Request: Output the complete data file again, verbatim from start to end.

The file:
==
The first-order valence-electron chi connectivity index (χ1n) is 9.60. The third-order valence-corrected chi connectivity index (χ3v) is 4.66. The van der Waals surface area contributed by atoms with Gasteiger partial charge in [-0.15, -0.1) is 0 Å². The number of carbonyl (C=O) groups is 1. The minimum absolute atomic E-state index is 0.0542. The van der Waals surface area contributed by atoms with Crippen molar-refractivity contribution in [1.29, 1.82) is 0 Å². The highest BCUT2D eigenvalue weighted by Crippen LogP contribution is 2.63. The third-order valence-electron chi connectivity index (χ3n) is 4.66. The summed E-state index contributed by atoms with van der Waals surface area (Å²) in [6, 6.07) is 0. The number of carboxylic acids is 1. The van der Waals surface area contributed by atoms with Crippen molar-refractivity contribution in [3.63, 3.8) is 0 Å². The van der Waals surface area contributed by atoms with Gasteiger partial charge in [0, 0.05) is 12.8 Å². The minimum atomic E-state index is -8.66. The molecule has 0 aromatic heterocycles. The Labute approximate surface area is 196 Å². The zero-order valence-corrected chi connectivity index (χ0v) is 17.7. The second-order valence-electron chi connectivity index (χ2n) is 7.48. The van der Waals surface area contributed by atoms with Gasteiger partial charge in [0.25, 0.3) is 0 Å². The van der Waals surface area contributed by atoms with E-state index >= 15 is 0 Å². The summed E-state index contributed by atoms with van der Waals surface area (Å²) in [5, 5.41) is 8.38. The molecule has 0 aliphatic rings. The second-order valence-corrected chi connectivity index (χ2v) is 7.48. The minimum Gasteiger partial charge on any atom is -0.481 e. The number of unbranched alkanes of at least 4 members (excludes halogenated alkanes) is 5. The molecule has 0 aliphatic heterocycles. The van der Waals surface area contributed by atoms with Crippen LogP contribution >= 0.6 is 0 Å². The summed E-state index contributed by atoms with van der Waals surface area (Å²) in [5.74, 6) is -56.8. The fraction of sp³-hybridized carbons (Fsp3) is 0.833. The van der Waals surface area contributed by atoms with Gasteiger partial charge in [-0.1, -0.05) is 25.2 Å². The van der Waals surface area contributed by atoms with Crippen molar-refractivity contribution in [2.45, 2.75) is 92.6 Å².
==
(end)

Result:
The first-order valence-electron chi connectivity index (χ1n) is 9.60. The third-order valence-corrected chi connectivity index (χ3v) is 4.66. The van der Waals surface area contributed by atoms with Gasteiger partial charge in [-0.15, -0.1) is 0 Å². The number of carbonyl (C=O) groups is 1. The minimum absolute atomic E-state index is 0.0542. The van der Waals surface area contributed by atoms with Crippen molar-refractivity contribution in [1.29, 1.82) is 0 Å². The highest BCUT2D eigenvalue weighted by Crippen LogP contribution is 2.63. The third-order valence-electron chi connectivity index (χ3n) is 4.66. The summed E-state index contributed by atoms with van der Waals surface area (Å²) in [6, 6.07) is 0. The number of carboxylic acids is 1. The van der Waals surface area contributed by atoms with Crippen molar-refractivity contribution in [3.63, 3.8) is 0 Å². The van der Waals surface area contributed by atoms with Gasteiger partial charge in [0, 0.05) is 12.8 Å². The minimum atomic E-state index is -8.66. The molecule has 0 aromatic heterocycles. The Labute approximate surface area is 196 Å². The zero-order valence-corrected chi connectivity index (χ0v) is 17.7. The second-order valence-electron chi connectivity index (χ2n) is 7.48. The van der Waals surface area contributed by atoms with Gasteiger partial charge in [0.25, 0.3) is 0 Å². The van der Waals surface area contributed by atoms with E-state index >= 15 is 0 Å². The summed E-state index contributed by atoms with van der Waals surface area (Å²) in [5, 5.41) is 8.38. The molecule has 0 aliphatic rings. The second-order valence-corrected chi connectivity index (χ2v) is 7.48. The minimum Gasteiger partial charge on any atom is -0.481 e. The number of unbranched alkanes of at least 4 members (excludes halogenated alkanes) is 5. The molecule has 0 aliphatic heterocycles. The van der Waals surface area contributed by atoms with Crippen LogP contribution >= 0.6 is 0 Å². The summed E-state index contributed by atoms with van der Waals surface area (Å²) in [5.74, 6) is -56.8. The fraction of sp³-hybridized carbons (Fsp3) is 0.833. The van der Waals surface area contributed by atoms with Gasteiger partial charge in [-0.1, -0.05) is 25.2 Å². The van der Waals surface area contributed by atoms with Crippen molar-refractivity contribution in [2.45, 2.75) is 92.6 Å².